By focusing solely on symptoms they render themselves inert. It is their focus on the material condition of the poor rather than the ideological condition of the poor that leads to their irrelevance as agents of fundamental change.
In this mainstream approach to development there is no consideration given to the understanding the poor have of the system, of themselves as Africans, or of the cultural resources they have to combat their own poverty and exclusion.
With this typical development approach there would apparently be more development work to be done in materially underdeveloped Liberia or DR Congo than the glossy but warped capitalism of South Africa.

War of ideas would support development in South Africa

Indeed there is more work of pity and swollen, hungry bellies to feed amongst the poorest nations of Africa but there is equally important work amongst the super-capitalism of neo-apartheid.
In South Africa, production within the economy is still largely owned by descendants of European settlers despite the economic arrangement negotiated by the African National Congress (ANC) near the ending of apartheid aimed essentially at creating a buffer class of wealthy Africans who would buy shares in European controlled industries.
Despite this class of cash takers and share buyers there still remain millions of Africans who have never been rescued from apartheid-induced poverty and who perhaps never will.
These millions of black people still live in shacks and violence-filled ghettoes. Their grandchildren will also most likely live in the same conditions.
These African people comprise at least nine different ethnic groups, kept apart and hating each other during apartheid, they generally still despise and are suspicious of each other today.
Essentially, there is a plethora of ideological work to be done in South Africa and for an African centered approach to development. There is much more work to do in South Africa in that respect than in Liberia or DR Congo.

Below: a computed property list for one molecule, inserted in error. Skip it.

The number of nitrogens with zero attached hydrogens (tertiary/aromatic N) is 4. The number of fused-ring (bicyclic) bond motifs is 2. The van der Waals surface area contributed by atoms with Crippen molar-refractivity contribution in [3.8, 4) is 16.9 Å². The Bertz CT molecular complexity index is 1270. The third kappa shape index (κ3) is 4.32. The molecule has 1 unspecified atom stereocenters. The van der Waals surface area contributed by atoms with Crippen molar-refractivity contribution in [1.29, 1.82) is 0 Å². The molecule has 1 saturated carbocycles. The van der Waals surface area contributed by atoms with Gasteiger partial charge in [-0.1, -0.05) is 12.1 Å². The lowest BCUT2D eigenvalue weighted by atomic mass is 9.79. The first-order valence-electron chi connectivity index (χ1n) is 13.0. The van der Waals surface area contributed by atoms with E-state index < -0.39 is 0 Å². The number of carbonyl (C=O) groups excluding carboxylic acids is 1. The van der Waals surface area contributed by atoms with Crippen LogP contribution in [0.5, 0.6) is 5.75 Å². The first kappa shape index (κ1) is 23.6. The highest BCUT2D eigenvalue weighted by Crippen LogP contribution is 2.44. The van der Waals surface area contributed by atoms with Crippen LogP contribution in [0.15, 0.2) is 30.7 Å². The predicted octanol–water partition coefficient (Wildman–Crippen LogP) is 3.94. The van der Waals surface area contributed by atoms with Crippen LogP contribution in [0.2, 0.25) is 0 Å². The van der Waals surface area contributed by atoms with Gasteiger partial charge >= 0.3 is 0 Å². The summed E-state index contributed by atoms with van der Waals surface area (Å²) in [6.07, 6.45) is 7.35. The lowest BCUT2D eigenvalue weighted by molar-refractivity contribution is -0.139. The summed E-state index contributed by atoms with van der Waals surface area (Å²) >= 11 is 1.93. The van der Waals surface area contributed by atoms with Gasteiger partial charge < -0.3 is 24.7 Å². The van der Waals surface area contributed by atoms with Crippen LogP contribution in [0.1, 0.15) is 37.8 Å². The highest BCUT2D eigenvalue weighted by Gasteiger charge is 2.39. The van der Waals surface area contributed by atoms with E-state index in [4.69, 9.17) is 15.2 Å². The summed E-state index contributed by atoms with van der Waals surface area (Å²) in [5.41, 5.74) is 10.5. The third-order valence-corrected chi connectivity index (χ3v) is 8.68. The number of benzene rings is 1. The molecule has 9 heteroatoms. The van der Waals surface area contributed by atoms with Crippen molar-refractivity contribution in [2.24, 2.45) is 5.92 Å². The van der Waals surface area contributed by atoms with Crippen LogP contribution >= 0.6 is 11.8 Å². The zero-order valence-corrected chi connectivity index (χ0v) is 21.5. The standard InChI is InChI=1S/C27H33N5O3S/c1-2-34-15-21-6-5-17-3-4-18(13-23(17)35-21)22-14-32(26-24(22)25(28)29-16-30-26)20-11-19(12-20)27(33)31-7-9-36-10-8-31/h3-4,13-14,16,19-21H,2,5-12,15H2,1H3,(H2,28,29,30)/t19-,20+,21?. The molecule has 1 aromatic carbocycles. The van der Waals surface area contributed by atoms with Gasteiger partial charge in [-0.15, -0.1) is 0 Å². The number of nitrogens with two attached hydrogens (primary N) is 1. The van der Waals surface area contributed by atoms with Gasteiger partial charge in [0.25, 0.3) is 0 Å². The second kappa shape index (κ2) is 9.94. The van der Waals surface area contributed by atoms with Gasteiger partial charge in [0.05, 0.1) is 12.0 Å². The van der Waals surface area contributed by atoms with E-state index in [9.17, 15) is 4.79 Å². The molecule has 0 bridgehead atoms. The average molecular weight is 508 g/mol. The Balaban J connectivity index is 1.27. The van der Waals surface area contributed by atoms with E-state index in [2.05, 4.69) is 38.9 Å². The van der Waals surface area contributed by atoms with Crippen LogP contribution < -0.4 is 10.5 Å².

African identity is key

Even in those parts of Africa that are torn by ethnic strife, an obvious part of the solution would be the promotion of African unity and a binding African identity. However, not one international NGO in Africa does this. In fact, they perhaps have no clue that they should.
Amongst them, there are programs for food security, water and sanitation, shelter, entrepreneurship, health, education, and even gender equality, but none dare touch the hot potato of promoting unity amongst African people.
If, for example, one could be so intimately involved in a huge social undertaking such as the brokering of gender equality how could one then be completely oblivious of the equally important need for the mainstreaming of a Pan-Africanist identity?
This is because the possible areas of activism and knowledge production are already circumscribed for international NGOs by their donors even before those NGOs begin to write their proposals.
With a more African centered approach to development, what Africa and Africans would need are not global contractors who self-censor development possibilities but our own global contractors of radical change.
We would need forward-thinking, multinational organizations that respond to the aspirations of private African donors both at home and in the Diaspora.
Experience has shown that our own African NGOs, which have also gotten onto the foreign aid treadmill, are soon misdirected from their natural path and neutralized. African resources in African hands
If Africa was able to harness the donor power of both its old diaspora of African descendants in the Americas and the new global diaspora of African emigrants abroad there would be no need for the contractors of the system to manage the development affairs of Africans.
Remittances sent home by Africans now represent 50 percent more than net Official Development Assistance (ODA) (foreign ?aid?) from all sources, and, for most countries, the amount also exceeds Foreign Direct Investment (FDI). This speaks volumes. It indicates clearly that Africa has its own dormant development financiers.
Once awakened and reoriented, this consolidation of private African donors will need their own international implementers and their own African centered development organizations to which they can donate. As such, our donors will need international actors but not international NGOs.
African implementers must therefore not structure their identity around being non-governmental because the need to operate outside of the foreign ?aid? system of governments is painfully obvious and clear.
Our implementers must learn lessons from the experiences of international NGOs and rather orient themselves around being liberated and independent, innovative and relevant, non-conformist, and conscious of their potential agency to write a new development history for our children and grandchildren.
Related link: The visual representation of developing countries by developmental agencies and western media

Published inCapitalismColonialismdevelopmenteconomyGlobal IssuesGovernanceImperialismpoliticsPovertyWorld